The Sierra Nevada’s perceived constancy suddenly becomes a perpetual liminality. For a geologist, there is nothing permanent or fixed.  Everything is in process, in a state of flux. When human-time scale disappears, the geological time negates sublime immortality of the 14,000 feet peaks.  

At the same time, we recognize that Anthropocene and climate change are affecting the environment in ways that are visible and can be measured by the human clock. 

Since 2002, my creative work and research have been centered on climate change. Maurice Blanchot, in his book Writing of Disaster, defines “disaster as something that is an event which cannot be transformed into an object of knowledge; it disrupts the foundations from which we capture or perceive the reality.” What initially propelled me to focus on the phenomenon of climate change, besides the acuteness and extent of related events, is the fact that we seemed not to fully comprehend this impending catastrophe. Perhaps this is due to its enormous scale, often geographical remoteness, a lack of longer-term historical perspective, or wrongly understood economic interests.  Historically, huge events have been often fully fathomed only retrospectively. Many representations in my projects could be considered “visualizations of an Anthropocene experience.” The subject of degradation, an on-going ecological catastrophe, inspired and continues to inspire me to create a record of artistic interpretation of the environment under stress, the disappearing world. Some might call it the  art of imperial nostalgia.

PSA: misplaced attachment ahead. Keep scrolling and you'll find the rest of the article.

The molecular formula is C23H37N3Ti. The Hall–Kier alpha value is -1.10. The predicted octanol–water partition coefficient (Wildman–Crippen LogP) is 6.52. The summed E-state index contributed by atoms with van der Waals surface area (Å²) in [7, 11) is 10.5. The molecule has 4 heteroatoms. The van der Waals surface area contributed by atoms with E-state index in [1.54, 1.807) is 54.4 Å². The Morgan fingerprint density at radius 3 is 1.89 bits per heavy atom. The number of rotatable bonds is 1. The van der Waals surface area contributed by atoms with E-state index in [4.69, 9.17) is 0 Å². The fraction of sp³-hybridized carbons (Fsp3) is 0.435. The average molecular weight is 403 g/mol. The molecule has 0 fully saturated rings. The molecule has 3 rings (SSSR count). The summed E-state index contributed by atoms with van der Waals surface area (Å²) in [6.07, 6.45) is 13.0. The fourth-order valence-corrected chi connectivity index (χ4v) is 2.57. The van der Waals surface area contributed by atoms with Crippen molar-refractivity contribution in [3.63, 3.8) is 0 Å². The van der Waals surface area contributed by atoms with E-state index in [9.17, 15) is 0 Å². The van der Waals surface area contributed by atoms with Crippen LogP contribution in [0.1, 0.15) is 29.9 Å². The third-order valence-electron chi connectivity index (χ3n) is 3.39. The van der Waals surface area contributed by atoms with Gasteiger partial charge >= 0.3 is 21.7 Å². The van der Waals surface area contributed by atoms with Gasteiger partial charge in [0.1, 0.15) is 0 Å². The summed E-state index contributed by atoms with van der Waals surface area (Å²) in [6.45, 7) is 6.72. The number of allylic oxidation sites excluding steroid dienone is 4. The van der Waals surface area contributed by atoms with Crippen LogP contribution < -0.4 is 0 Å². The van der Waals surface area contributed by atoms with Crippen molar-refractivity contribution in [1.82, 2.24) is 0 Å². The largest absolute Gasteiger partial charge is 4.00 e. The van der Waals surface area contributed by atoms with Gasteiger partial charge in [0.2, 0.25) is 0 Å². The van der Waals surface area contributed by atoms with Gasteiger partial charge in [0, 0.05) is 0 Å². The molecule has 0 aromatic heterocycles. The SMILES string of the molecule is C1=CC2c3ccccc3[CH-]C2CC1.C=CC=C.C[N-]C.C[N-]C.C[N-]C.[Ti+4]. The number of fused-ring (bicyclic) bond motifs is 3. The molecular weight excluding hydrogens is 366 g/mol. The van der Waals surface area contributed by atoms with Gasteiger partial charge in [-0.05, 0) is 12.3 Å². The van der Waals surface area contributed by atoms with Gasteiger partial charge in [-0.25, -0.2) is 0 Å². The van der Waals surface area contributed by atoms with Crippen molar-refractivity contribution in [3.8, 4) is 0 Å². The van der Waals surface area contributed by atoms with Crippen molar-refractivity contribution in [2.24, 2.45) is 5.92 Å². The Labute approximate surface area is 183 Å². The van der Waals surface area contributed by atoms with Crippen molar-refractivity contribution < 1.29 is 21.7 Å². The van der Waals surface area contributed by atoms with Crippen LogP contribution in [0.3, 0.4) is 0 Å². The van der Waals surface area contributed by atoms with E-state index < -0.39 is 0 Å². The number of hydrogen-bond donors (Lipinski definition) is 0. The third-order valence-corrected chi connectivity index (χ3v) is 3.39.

Marek Ranis. Liminal Landscape, 2020. Mixed media on linen, 52”x 61.”

It felt very natural to work with Missy. The geologist’s perception of deep time exposes the vanity of our quotidian sense of time, “human time”. Nothing is stable or permanent anymore, including our species, which is, at best, an accidental ephemeral glitch of nature. The environment is suspended in a liminal space, like an alluvial fan in a frozen animation, transitioning from one state to another and another… 

The subject of Missy’s research - tiny spaces of cracks observed and measured through slow, meticulous, tedious process - produces a sense of an unstable, volatile environment. Those hardly visible tiny cracks could be a potent symbol of our generation’s romantic  Weltschmerz (World Grief).